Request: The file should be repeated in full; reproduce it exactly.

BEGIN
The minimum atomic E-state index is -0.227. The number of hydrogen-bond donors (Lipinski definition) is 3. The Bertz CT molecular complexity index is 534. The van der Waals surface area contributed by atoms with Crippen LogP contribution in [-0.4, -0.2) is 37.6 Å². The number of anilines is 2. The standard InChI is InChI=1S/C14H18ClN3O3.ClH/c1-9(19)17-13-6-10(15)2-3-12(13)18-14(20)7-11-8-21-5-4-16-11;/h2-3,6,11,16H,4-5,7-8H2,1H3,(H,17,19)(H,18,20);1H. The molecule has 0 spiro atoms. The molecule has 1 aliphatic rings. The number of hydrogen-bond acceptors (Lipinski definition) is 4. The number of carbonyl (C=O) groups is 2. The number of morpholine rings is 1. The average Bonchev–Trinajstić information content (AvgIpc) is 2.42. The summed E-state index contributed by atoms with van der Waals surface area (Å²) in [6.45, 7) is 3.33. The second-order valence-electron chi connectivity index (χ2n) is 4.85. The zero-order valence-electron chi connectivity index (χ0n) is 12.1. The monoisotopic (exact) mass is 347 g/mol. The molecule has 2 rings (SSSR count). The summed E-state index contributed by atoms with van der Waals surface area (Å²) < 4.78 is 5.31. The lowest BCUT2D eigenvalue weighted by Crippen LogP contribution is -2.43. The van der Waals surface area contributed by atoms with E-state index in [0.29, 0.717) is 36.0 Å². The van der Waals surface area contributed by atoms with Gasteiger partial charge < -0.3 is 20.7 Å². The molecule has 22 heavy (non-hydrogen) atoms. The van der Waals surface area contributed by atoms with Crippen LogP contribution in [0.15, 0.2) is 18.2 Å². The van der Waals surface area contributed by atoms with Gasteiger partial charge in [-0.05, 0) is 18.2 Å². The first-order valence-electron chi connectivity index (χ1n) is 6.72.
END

The minimum atomic E-state index is -0.227. The number of hydrogen-bond donors (Lipinski definition) is 3. The Bertz CT molecular complexity index is 534. The van der Waals surface area contributed by atoms with Crippen LogP contribution in [-0.4, -0.2) is 37.6 Å². The number of anilines is 2. The standard InChI is InChI=1S/C14H18ClN3O3.ClH/c1-9(19)17-13-6-10(15)2-3-12(13)18-14(20)7-11-8-21-5-4-16-11;/h2-3,6,11,16H,4-5,7-8H2,1H3,(H,17,19)(H,18,20);1H. The molecule has 0 spiro atoms. The molecule has 1 aliphatic rings. The number of hydrogen-bond acceptors (Lipinski definition) is 4. The number of carbonyl (C=O) groups is 2. The number of morpholine rings is 1. The average Bonchev–Trinajstić information content (AvgIpc) is 2.42. The summed E-state index contributed by atoms with van der Waals surface area (Å²) in [6.45, 7) is 3.33. The second-order valence-electron chi connectivity index (χ2n) is 4.85. The zero-order valence-electron chi connectivity index (χ0n) is 12.1. The monoisotopic (exact) mass is 347 g/mol. The molecule has 2 rings (SSSR count). The summed E-state index contributed by atoms with van der Waals surface area (Å²) < 4.78 is 5.31. The lowest BCUT2D eigenvalue weighted by Crippen LogP contribution is -2.43. The van der Waals surface area contributed by atoms with E-state index in [0.29, 0.717) is 36.0 Å². The van der Waals surface area contributed by atoms with Gasteiger partial charge < -0.3 is 20.7 Å². The molecule has 22 heavy (non-hydrogen) atoms. The van der Waals surface area contributed by atoms with Crippen LogP contribution in [0.15, 0.2) is 18.2 Å². The van der Waals surface area contributed by atoms with Gasteiger partial charge in [-0.05, 0) is 18.2 Å². The first-order valence-electron chi connectivity index (χ1n) is 6.72.